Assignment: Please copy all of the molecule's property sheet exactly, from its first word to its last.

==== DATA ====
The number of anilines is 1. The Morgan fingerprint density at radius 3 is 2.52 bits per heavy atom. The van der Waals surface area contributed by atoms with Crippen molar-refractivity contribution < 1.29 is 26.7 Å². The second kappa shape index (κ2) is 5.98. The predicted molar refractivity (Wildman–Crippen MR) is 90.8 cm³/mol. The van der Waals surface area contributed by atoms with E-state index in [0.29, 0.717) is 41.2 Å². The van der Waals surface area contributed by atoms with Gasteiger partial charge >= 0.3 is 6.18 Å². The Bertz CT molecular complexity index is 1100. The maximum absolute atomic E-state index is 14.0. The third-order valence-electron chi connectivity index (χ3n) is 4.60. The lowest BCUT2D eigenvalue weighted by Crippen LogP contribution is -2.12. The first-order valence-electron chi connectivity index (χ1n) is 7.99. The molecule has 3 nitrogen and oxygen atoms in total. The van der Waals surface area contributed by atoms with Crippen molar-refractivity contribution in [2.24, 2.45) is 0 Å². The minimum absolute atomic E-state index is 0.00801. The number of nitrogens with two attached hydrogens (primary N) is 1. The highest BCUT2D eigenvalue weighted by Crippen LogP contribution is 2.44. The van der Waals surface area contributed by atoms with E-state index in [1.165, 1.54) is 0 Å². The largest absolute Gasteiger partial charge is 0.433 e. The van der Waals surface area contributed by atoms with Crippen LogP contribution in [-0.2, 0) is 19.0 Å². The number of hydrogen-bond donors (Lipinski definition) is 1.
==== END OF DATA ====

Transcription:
The number of anilines is 1. The Morgan fingerprint density at radius 3 is 2.52 bits per heavy atom. The van der Waals surface area contributed by atoms with Crippen molar-refractivity contribution < 1.29 is 26.7 Å². The second kappa shape index (κ2) is 5.98. The predicted molar refractivity (Wildman–Crippen MR) is 90.8 cm³/mol. The van der Waals surface area contributed by atoms with E-state index in [0.29, 0.717) is 41.2 Å². The van der Waals surface area contributed by atoms with Gasteiger partial charge >= 0.3 is 6.18 Å². The Bertz CT molecular complexity index is 1100. The maximum absolute atomic E-state index is 14.0. The third-order valence-electron chi connectivity index (χ3n) is 4.60. The lowest BCUT2D eigenvalue weighted by Crippen LogP contribution is -2.12. The first-order valence-electron chi connectivity index (χ1n) is 7.99. The molecule has 3 nitrogen and oxygen atoms in total. The van der Waals surface area contributed by atoms with Crippen molar-refractivity contribution in [2.24, 2.45) is 0 Å². The minimum absolute atomic E-state index is 0.00801. The number of nitrogens with two attached hydrogens (primary N) is 1. The highest BCUT2D eigenvalue weighted by Crippen LogP contribution is 2.44. The van der Waals surface area contributed by atoms with E-state index in [1.165, 1.54) is 0 Å². The largest absolute Gasteiger partial charge is 0.433 e. The van der Waals surface area contributed by atoms with Crippen LogP contribution in [-0.2, 0) is 19.0 Å². The number of hydrogen-bond donors (Lipinski definition) is 1.